KW: Laplace lived during the French Revolution, a time when political liberation dominated Europe. However, back then freedom had no place in theoretical physics. Intellectuals such as Isaac Newton, Gottfried Wilhelm Leibniz and Pierre-Simon Laplace assumed a strictly deterministic worldview. Because the entire universe consists of particles that move at certain positions with certain momenta according to certain laws, in principle the entire past and future of the universe can be calculated and is thus completely fixed. In this worldview there is no coincidence, no God and no freedom. Everything runs according to the strict mathematical laws of nature.
LSA: A real dystopia! Following the row of dominoes to the right, you come to the third picture. The story continues… What comes next?
KW: In the third picture more and more scientists appear, running towards the viewer and seeming to rear up and dissolve to the right edge of the drawing. On the left-hand side, one can see the last representatives of the deterministic school around Ludwig Boltzmann and James Clerk Maxwell; in the centre, the founders of quantum theory around Max Planck and Werner Heisenberg; further to the right, the founder of the theory of relativity, Albert Einstein. Many other physicists contribute to the spirit of that time. The background is formed by an imposing arched vault. In the centre there is a four-dimensional staircase, a variation of M. C. Escher’s lithography “Relativity“. On the left side, between the crowd and the staircase, huge dominoes tower up, threatening to knock down the building in the second picture. In the foreground, the row of dominos that continues from the second picture is pushed by a butterfly. At the top right, the composition ends with a large clocklike hamster wheel, in which a man seems to run out of the picture.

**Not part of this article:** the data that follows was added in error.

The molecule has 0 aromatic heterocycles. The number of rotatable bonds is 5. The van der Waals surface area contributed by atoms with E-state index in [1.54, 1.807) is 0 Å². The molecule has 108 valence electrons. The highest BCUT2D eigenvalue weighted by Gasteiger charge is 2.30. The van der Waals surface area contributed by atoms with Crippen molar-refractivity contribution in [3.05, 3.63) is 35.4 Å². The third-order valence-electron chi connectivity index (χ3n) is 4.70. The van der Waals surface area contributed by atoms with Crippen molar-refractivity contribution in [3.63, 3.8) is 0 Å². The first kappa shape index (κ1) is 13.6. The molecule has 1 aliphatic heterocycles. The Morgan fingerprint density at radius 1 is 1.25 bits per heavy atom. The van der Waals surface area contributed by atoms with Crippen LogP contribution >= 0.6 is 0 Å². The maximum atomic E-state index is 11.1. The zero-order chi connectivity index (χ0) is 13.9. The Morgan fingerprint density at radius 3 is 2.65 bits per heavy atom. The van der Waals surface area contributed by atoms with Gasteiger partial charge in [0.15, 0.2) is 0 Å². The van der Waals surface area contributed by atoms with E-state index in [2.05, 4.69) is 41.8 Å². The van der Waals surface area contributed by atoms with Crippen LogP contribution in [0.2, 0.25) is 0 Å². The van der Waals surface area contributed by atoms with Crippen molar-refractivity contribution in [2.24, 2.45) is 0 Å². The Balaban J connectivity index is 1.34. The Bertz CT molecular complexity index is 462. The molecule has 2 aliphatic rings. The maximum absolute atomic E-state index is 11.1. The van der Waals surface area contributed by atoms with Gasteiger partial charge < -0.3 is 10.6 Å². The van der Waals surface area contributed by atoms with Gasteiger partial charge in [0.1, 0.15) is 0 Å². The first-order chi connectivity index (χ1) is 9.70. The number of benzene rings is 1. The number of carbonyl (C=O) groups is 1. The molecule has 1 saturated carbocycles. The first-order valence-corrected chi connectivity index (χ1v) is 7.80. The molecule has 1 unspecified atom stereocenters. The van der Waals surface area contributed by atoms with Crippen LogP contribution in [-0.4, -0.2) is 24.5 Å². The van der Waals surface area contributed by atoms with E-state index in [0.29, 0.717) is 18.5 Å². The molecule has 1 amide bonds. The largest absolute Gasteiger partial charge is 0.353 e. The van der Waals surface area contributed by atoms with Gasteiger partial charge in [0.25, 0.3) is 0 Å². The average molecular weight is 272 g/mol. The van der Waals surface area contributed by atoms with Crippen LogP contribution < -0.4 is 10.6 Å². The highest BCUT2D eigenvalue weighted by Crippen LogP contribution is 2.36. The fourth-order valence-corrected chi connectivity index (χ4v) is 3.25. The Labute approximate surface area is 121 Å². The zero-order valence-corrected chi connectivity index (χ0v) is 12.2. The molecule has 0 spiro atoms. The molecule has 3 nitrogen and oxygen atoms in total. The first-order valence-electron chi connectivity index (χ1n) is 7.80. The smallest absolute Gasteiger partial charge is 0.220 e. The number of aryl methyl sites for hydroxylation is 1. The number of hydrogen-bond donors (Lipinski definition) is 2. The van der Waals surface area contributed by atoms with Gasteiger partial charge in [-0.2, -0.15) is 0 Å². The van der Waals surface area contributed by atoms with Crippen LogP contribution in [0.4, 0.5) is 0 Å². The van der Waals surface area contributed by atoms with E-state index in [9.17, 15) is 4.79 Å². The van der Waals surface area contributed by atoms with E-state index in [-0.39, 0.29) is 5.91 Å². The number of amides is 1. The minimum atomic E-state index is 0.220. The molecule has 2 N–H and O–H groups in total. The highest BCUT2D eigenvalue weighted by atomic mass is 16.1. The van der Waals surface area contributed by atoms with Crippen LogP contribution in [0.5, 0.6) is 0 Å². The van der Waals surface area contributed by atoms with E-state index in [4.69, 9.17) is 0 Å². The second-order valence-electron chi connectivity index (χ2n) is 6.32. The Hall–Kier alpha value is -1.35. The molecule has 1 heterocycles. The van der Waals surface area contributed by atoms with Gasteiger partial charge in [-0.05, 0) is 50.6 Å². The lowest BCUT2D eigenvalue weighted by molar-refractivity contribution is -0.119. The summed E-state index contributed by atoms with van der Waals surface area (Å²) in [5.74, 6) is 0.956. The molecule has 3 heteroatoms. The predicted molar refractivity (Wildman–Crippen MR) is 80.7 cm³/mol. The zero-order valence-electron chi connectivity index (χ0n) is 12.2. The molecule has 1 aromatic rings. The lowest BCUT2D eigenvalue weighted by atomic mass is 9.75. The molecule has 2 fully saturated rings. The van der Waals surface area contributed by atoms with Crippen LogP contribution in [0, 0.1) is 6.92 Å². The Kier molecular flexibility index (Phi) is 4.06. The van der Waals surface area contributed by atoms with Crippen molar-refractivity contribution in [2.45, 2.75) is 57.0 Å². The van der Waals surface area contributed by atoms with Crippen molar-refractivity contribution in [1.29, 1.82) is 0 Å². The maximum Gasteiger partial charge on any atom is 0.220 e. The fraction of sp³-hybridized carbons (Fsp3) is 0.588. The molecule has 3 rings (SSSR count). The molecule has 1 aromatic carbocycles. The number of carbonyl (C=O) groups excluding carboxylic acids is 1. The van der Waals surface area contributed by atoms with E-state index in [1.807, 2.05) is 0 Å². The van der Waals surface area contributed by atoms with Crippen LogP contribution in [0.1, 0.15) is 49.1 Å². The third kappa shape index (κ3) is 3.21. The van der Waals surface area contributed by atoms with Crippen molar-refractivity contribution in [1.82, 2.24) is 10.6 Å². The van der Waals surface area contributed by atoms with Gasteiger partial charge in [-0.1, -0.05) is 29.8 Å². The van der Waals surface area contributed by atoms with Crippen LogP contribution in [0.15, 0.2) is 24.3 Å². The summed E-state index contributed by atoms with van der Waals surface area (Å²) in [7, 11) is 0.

LSA: There is another row of dominoes in the background of the second picture. Is it also connected to the third picture?
KW: Yes, it runs back in time to the second picture. This rather hidden row of dominoes could still interrupt the row of dominoes which is set falling by Pierre-Simon Laplace in the second picture. It could save the monk…
LSA: An optimistic turn! Who could trigger this row of dominoes?
KW: This is linked to the revolution of Modern Physics. The principle of uncertainty, the theory of relativity and achievements in modern logic revealed that the mathematical description of the world is limited. Laplace’s conclusions are no longer valid today. But the question remains: how to deal with scientific achievements and their theories. To which degree can we use scientific descriptions and what do we do if these descriptions fail? If we agree that theories are tools for developing technology and that these tools are arbitrary, what meaning do we give theories and resulting worldviews? This is the starting point for a contemporary discussion about meaning, purpose and responsibility of natural science in our society.
LSA: So far you exhibited a lot in German speaking countries, would you like to expand to other countries?
KW: I would like to present my new project “The Physicists – A History of Truth“ consisting of the triptych and plenty additional drawings and texts in Germany, Europe and also around the world. I’m convinced that the theme is highly topic and contributes to the recent debate about fake news, conspiracy theories and self-determination. However, due to the pandemic the premiere is still pending. Everything is postponed and at the moment I am still looking for further exhibition opportunities, sponsors and potential partners.
LSA: What advice would you give to beginning artist?
KW: It sounds old-fashioned but I mean it literally: Find your own way! You don’t need too much advices, instructions or role models. Try to do what suits you and avoid being the way you have to be if it doesn’t suit you. This is the easiest way to make yourself incomparable.
LSA: Thank you so much for your time, it was truly amazing to meet such an inspiring young artist. All the best for the future and please keep us posted about upcoming exhibitions.
KW: Thank you very much. It is a great pleasure to be here!
If you are interested in getting in touch with the management of Koloman Wagner please email: firstname.lastname@example.org